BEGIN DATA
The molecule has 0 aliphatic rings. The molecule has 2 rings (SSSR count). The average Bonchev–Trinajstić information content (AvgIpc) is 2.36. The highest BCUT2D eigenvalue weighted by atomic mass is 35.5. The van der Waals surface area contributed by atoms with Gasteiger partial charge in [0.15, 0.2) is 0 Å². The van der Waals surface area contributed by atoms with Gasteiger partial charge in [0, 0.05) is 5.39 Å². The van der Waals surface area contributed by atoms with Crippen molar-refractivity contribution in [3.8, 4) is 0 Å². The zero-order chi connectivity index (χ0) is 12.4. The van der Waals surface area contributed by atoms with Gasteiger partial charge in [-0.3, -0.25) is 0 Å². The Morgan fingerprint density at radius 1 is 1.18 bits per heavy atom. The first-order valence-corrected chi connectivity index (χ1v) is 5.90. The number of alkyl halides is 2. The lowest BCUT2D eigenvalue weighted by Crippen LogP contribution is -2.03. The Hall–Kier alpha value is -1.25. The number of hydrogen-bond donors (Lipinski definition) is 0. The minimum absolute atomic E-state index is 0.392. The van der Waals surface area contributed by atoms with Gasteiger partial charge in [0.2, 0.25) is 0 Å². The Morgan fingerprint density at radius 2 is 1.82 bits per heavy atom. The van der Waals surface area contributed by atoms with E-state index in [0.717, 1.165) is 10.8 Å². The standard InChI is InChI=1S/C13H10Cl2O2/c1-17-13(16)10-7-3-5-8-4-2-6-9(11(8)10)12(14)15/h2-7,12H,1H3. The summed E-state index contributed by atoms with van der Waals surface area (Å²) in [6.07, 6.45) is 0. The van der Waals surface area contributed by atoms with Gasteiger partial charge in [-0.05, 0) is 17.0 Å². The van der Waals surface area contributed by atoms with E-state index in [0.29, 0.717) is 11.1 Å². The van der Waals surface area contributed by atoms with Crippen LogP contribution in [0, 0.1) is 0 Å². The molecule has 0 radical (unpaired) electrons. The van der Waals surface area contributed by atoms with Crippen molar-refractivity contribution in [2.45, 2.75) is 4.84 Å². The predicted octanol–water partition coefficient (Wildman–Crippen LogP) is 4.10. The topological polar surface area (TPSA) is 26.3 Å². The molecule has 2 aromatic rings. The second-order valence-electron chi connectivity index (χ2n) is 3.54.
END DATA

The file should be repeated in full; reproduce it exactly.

The molecule has 0 aliphatic rings. The molecule has 2 rings (SSSR count). The average Bonchev–Trinajstić information content (AvgIpc) is 2.36. The highest BCUT2D eigenvalue weighted by atomic mass is 35.5. The van der Waals surface area contributed by atoms with Gasteiger partial charge in [0.15, 0.2) is 0 Å². The van der Waals surface area contributed by atoms with Gasteiger partial charge in [0, 0.05) is 5.39 Å². The van der Waals surface area contributed by atoms with Crippen molar-refractivity contribution in [3.8, 4) is 0 Å². The zero-order chi connectivity index (χ0) is 12.4. The van der Waals surface area contributed by atoms with Gasteiger partial charge in [-0.3, -0.25) is 0 Å². The Morgan fingerprint density at radius 1 is 1.18 bits per heavy atom. The first-order valence-corrected chi connectivity index (χ1v) is 5.90. The number of alkyl halides is 2. The lowest BCUT2D eigenvalue weighted by Crippen LogP contribution is -2.03. The Hall–Kier alpha value is -1.25. The number of hydrogen-bond donors (Lipinski definition) is 0. The minimum absolute atomic E-state index is 0.392. The van der Waals surface area contributed by atoms with Gasteiger partial charge in [0.2, 0.25) is 0 Å². The Morgan fingerprint density at radius 2 is 1.82 bits per heavy atom. The van der Waals surface area contributed by atoms with E-state index in [0.717, 1.165) is 10.8 Å². The standard InChI is InChI=1S/C13H10Cl2O2/c1-17-13(16)10-7-3-5-8-4-2-6-9(11(8)10)12(14)15/h2-7,12H,1H3. The summed E-state index contributed by atoms with van der Waals surface area (Å²) in [6.07, 6.45) is 0. The van der Waals surface area contributed by atoms with Gasteiger partial charge in [-0.05, 0) is 17.0 Å². The van der Waals surface area contributed by atoms with E-state index in [0.29, 0.717) is 11.1 Å². The van der Waals surface area contributed by atoms with Crippen LogP contribution in [0, 0.1) is 0 Å². The molecule has 0 radical (unpaired) electrons. The van der Waals surface area contributed by atoms with Crippen molar-refractivity contribution in [2.45, 2.75) is 4.84 Å². The predicted octanol–water partition coefficient (Wildman–Crippen LogP) is 4.10. The topological polar surface area (TPSA) is 26.3 Å². The molecule has 2 aromatic rings. The second-order valence-electron chi connectivity index (χ2n) is 3.54.